A favorite line: fall off the train of empathy

  5. Most definitely, fear a narcissist….and one in particular. I am buoyed by the number of folks who are beginning to really see what many of us saw years ago. I can’t imagine the impact on our democracy if we continue down that path.

  6. Yes, Denise, yes, fear him, I beg you. I was talking the other day with my younger daughter about how much I enjoy not waking up and wondering what treaty he has taken us out of, what ally he has rejected, what he has sold to the highest bidder, what U.S. state he is acting like he is not the president of. I don’t understand why anyone at all would want to go back to that. xo

  7. What all those before me have said, Denise, and this stanza particularly:”Fear a narcissist who/threatens an experiment/a quarter millennium in the making.” I think about that diction, “threatens,” “experiment” and the line of time and effort involved in its ongoing evolution toward justice…not yet, but in the “making.” Powerful words here.

  8. Denise, I know some of the ones “this big,” bigger than those arms of the words of the priest, and I see the arms of Jesus – – it takes those big arms to love people like this. And then this:
    Fear a narcissist Bible Salesman, who is a
    “liar who takes pride in his nihilism.”**
    Who breaks anything he can’t have for himself.

    And I have to stop and think how much love the arms of Jesus have if they can love that mockery and lying and scorn and hatred and all of those words. I have a lot of loving to do because my heart eclipses on narcissists who can’t see past the ends of their own noses. I hope I’m the person with just the pinch of the ingredient. Your poem gives me pause to think about it.

  9. What a powerful poem, Denise, thank you for sharing. The reference to George Orwell stood out to me the most. The predictions of 1984 are terrifying. You really bring power to that notion with the repetition of “Who______” I could feel the heat behind the words. Wow!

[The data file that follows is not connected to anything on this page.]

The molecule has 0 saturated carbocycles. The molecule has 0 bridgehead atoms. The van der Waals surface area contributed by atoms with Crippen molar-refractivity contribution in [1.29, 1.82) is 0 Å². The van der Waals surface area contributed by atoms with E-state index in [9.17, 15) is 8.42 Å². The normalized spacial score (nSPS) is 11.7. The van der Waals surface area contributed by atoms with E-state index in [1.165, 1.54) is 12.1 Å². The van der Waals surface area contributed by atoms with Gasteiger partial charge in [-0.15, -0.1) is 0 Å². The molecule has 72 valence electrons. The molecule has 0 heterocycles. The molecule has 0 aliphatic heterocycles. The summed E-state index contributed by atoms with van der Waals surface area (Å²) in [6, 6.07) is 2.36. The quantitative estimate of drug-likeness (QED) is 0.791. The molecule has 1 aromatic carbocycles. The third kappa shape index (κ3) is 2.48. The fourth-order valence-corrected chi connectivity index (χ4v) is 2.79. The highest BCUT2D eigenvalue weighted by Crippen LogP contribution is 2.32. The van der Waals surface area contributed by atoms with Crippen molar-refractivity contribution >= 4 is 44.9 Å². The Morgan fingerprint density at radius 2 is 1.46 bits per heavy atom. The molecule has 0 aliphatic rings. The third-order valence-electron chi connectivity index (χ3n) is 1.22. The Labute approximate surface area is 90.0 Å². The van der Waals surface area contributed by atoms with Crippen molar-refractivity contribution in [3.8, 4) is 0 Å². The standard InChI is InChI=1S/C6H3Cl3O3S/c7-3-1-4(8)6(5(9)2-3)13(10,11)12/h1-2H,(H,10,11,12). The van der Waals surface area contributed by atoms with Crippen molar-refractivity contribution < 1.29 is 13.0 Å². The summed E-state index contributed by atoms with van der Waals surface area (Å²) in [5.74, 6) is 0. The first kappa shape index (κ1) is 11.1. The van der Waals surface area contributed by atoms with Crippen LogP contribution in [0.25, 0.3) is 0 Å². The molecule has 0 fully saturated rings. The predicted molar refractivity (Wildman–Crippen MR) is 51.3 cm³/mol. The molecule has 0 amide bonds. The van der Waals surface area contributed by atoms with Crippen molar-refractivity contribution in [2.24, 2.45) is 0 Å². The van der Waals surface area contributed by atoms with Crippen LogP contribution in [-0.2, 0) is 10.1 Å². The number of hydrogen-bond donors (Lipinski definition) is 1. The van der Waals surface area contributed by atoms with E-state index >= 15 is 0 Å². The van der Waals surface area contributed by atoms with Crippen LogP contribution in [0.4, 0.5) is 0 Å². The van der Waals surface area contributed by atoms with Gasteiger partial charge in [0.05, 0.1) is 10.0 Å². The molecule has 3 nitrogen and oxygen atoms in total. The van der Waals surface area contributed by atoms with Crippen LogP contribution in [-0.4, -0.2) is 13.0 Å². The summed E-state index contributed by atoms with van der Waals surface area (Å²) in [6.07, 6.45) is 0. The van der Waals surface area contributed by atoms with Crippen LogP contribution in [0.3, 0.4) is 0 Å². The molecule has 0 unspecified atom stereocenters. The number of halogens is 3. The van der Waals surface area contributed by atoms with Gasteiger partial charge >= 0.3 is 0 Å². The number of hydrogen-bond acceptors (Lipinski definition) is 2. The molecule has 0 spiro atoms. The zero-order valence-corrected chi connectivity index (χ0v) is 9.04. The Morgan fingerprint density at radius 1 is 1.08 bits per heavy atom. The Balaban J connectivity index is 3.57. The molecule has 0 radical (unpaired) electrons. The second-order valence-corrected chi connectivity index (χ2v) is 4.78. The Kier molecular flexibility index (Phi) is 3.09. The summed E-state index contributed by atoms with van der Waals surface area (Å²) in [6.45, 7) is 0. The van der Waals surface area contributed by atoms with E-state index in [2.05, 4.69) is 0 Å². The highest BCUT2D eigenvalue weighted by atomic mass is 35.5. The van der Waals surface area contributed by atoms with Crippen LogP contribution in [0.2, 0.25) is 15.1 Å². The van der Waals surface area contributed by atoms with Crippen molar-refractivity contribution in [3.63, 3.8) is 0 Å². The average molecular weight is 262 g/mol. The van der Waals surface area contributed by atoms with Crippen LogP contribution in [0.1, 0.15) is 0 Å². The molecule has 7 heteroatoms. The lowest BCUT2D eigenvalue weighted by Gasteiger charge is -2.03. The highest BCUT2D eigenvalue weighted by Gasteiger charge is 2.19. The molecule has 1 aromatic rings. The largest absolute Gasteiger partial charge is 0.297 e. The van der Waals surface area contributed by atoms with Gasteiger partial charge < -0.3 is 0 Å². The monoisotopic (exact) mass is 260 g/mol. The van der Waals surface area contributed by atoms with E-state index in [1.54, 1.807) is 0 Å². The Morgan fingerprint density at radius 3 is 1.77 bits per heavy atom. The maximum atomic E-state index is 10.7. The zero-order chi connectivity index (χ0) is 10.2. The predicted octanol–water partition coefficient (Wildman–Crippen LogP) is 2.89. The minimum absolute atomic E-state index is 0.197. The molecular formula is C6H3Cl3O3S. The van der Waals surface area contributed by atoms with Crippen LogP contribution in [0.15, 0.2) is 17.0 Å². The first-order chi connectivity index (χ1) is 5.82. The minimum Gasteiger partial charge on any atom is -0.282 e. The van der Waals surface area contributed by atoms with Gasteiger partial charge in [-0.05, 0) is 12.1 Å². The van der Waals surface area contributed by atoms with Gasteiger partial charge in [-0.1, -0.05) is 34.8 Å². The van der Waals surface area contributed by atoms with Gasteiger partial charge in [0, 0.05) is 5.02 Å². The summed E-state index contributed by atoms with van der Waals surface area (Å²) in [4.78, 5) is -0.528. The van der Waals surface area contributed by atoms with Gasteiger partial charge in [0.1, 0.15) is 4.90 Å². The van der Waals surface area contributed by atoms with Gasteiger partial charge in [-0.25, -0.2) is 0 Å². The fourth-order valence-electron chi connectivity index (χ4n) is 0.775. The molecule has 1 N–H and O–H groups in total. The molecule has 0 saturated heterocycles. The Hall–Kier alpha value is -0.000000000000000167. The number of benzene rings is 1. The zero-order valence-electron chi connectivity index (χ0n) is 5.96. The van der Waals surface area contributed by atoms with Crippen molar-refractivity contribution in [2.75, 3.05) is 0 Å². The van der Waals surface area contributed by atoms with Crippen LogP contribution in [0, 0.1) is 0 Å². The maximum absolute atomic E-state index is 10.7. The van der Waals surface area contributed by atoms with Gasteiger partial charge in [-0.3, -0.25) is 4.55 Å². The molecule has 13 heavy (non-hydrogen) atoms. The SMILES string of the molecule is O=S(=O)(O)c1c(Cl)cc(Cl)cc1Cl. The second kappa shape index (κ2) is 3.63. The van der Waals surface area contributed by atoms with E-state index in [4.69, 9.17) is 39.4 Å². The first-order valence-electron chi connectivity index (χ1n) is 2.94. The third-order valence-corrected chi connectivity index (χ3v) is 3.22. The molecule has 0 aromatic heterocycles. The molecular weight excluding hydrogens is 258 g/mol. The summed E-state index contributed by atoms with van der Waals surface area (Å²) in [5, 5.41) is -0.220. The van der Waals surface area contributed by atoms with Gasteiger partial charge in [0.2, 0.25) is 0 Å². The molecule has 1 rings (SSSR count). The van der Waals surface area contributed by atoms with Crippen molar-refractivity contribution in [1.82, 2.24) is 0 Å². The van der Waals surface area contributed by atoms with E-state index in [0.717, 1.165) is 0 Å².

10. Yes, I am full of fear. This is a powerful poem, Denise. So many strong, vivid lines. I think my favorite is “Who breaks anything he can’t have for himself” – it feels as if everything is breaking, just so he can have his own way. His personal indulgence is almost an art form at this point. Frighteningly successful.

    We are all at risk.
    Fear a narcissist, I beg you.

  11. Denise, This is a moving and important poem. I will be printing out and sharing it with others. I’ve read all the comments on this post and it feels good to know there are so many who echo the fear and sadness playing out in our country. I’ve been surrounded by good people my whole life until about 20 years ago, a true narcissist appeared (the old wolf in sheep’s clothing). Without going into detail, I can honestly say this person wrecked havoc on many lives. When “you know who” appeared on the political scene, my husband and I routinely remarked how similar these two people were. Yes, FEAR a narcissist. Jesus said, “Forgive them, Father, they know not what they do.” I’ve come to see that narcissism really is an illness. I’m glad the Lord forgives, but as I search for forgiveness, I also remember not to let my guard down. Anyone with this disease should be feared.

  12. Denise, your poem is sensational. Yes, we have much to fear. It’s beyond my comprehension how people can rally around a significant evil narcissist your poem references. It’s absolutely terrifying and disheartening. I pray for something to happen so people will stop this blind support of someone so obviously dangerous.